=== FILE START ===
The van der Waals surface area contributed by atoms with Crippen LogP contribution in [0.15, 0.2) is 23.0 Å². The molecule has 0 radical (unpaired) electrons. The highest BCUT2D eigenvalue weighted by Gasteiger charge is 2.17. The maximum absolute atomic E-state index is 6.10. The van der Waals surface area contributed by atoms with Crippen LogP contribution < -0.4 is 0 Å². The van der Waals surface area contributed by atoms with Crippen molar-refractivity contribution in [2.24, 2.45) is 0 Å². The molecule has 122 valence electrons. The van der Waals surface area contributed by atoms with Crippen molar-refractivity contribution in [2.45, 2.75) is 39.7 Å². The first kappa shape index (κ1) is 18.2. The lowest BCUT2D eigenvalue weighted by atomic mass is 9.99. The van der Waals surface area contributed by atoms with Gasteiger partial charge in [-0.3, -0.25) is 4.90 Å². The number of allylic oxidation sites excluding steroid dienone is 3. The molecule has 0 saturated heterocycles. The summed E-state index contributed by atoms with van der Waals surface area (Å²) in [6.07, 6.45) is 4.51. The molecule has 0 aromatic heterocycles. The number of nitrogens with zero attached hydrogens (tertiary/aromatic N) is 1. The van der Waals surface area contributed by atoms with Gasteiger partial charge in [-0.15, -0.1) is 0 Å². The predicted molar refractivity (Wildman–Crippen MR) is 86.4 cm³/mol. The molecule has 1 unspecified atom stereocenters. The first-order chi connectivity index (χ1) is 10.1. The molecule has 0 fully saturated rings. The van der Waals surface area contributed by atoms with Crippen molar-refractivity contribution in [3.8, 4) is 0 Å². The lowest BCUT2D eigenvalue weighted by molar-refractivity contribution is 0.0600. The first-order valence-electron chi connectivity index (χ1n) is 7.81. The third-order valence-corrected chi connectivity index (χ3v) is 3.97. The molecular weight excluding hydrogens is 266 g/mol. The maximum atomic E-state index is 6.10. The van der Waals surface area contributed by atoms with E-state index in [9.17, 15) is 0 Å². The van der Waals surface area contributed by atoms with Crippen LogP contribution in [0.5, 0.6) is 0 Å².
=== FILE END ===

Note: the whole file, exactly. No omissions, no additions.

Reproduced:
The van der Waals surface area contributed by atoms with Crippen LogP contribution in [0.15, 0.2) is 23.0 Å². The molecule has 0 radical (unpaired) electrons. The highest BCUT2D eigenvalue weighted by Gasteiger charge is 2.17. The maximum absolute atomic E-state index is 6.10. The van der Waals surface area contributed by atoms with Crippen LogP contribution < -0.4 is 0 Å². The van der Waals surface area contributed by atoms with Crippen molar-refractivity contribution in [2.24, 2.45) is 0 Å². The molecule has 122 valence electrons. The van der Waals surface area contributed by atoms with Crippen molar-refractivity contribution in [2.45, 2.75) is 39.7 Å². The first kappa shape index (κ1) is 18.2. The lowest BCUT2D eigenvalue weighted by atomic mass is 9.99. The van der Waals surface area contributed by atoms with Gasteiger partial charge in [-0.3, -0.25) is 4.90 Å². The number of allylic oxidation sites excluding steroid dienone is 3. The molecule has 0 saturated heterocycles. The summed E-state index contributed by atoms with van der Waals surface area (Å²) in [6.07, 6.45) is 4.51. The molecule has 0 aromatic heterocycles. The number of nitrogens with zero attached hydrogens (tertiary/aromatic N) is 1. The van der Waals surface area contributed by atoms with Gasteiger partial charge in [-0.15, -0.1) is 0 Å². The predicted molar refractivity (Wildman–Crippen MR) is 86.4 cm³/mol. The molecule has 1 unspecified atom stereocenters. The first-order chi connectivity index (χ1) is 10.1. The molecule has 0 fully saturated rings. The van der Waals surface area contributed by atoms with Crippen molar-refractivity contribution in [3.8, 4) is 0 Å². The lowest BCUT2D eigenvalue weighted by molar-refractivity contribution is 0.0600. The first-order valence-electron chi connectivity index (χ1n) is 7.81. The third-order valence-corrected chi connectivity index (χ3v) is 3.97. The molecular weight excluding hydrogens is 266 g/mol. The maximum atomic E-state index is 6.10. The van der Waals surface area contributed by atoms with E-state index in [9.17, 15) is 0 Å². The van der Waals surface area contributed by atoms with Crippen LogP contribution in [0.5, 0.6) is 0 Å².